Volume 5, Number 2 (Spring 2016 2016)                   JOHE 2016, 5(2): 83-88 | Back to browse issues page


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Mohseni Moghadam F, Tashakori M, Shahidi Zandi B, Hadavi M, Ranjbar E, Shahidi Zandi S. Assessment of the frequency of Staphylococcus aureus carriers and its antibiotic susceptibility in paramedical students in Rafsanjan University of Medical Sciences, Iran. JOHE. 2016; 5 (2) :83-88
URL: http://johe.rums.ac.ir/article-1-196-en.html

PhD Student Dept. of Anesthesiology, Paramedical Faculty, Rafsanjan University of Medical Sciences, Rafsanjan, Iran. , hadavimaryam@yahoo.com
Abstract:   (213 Views)

Background: Methicillin-resistant Staphylococcus aureus (MRSA) is resistant to most antibiotics and is an important pathogen of nosocomial infections. The prevalence of community (CA-MRSA) and hospital acquired methicillin-resistant S. aureus (HA-MRSA) infection is increased. In this study we investigated the frequency of MRSA colonization and its antibiotic susceptibility in students of Rafsanjan University of Medical Sciences, Iran.

Materials and Methods: In this cross-sectional study, we evaluated 200 nursing, midwifery and paramedical students. Nasal swabs were taken from all cases and were cultured on a blood medium agar. Methicillin resistance was confirmed using Oxacillin and cefoxcitin disks. Inducible clinadamycin resistance was identified using D-zone test. Demographic and specific information were collected by questionnaire. Data were analyzed by chi-square test.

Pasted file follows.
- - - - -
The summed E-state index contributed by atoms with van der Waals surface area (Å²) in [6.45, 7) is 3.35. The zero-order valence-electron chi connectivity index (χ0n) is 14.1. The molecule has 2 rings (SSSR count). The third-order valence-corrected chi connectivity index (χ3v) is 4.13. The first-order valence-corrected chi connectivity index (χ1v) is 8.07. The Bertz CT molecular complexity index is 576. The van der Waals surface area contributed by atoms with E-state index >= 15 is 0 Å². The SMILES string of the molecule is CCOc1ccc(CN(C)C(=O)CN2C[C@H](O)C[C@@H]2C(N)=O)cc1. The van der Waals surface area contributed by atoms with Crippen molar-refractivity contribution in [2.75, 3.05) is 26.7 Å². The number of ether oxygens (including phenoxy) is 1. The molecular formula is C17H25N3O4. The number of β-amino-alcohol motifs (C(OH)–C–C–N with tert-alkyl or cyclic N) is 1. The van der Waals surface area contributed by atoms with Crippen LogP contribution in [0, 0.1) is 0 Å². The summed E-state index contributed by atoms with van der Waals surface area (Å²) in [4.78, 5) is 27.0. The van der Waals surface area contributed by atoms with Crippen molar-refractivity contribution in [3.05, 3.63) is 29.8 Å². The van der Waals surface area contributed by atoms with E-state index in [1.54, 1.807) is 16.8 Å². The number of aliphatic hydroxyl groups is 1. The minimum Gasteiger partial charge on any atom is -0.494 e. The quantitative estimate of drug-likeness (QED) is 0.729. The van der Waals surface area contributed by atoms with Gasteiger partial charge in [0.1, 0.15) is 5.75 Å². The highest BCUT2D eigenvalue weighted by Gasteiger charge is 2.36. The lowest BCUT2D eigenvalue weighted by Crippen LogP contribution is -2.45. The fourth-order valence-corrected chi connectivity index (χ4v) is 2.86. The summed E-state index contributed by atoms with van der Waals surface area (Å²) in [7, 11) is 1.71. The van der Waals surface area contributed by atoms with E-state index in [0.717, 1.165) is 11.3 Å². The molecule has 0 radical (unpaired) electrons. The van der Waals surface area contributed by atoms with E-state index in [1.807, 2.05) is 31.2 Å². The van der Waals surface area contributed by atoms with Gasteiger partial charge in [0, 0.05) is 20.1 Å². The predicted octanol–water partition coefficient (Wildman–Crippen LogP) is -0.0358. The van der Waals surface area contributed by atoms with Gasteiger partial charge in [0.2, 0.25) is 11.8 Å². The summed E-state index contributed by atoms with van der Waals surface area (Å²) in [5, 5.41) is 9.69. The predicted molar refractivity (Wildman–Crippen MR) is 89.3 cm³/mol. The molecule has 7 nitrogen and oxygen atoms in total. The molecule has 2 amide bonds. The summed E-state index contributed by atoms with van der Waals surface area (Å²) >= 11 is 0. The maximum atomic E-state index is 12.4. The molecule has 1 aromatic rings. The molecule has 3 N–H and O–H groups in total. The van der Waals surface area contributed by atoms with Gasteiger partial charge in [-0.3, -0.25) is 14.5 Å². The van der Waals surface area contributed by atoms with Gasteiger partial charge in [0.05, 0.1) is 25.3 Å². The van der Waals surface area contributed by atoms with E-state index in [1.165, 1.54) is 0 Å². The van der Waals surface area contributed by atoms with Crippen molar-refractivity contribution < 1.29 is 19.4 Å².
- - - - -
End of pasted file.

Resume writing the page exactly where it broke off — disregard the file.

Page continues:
Results: Among 200 studied cases, the frequency of nasal carriers for S. aureus was 5%. Six (60%) out of 10 S. aureus isolates were MRSA strains. Fifty percent of MRSA and 25% of methicillin-susceptible S. aureus (MSSA) were resistant to clindamycin. Four out of 6 strains of MRSA and 1 of the MSSA strains were resistant to erythromycin and D test was positive in 50% of cases.

Conclusions: Nasal carriers of the resistant strains of S. aureus are always a serious threat to themselves and others. The rate of MRSA colonization, especially clindamycin-resistant strains, was high among studied cases, emphesizing the need for screening S. aureus.

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Type of Study: original article | Subject: Special

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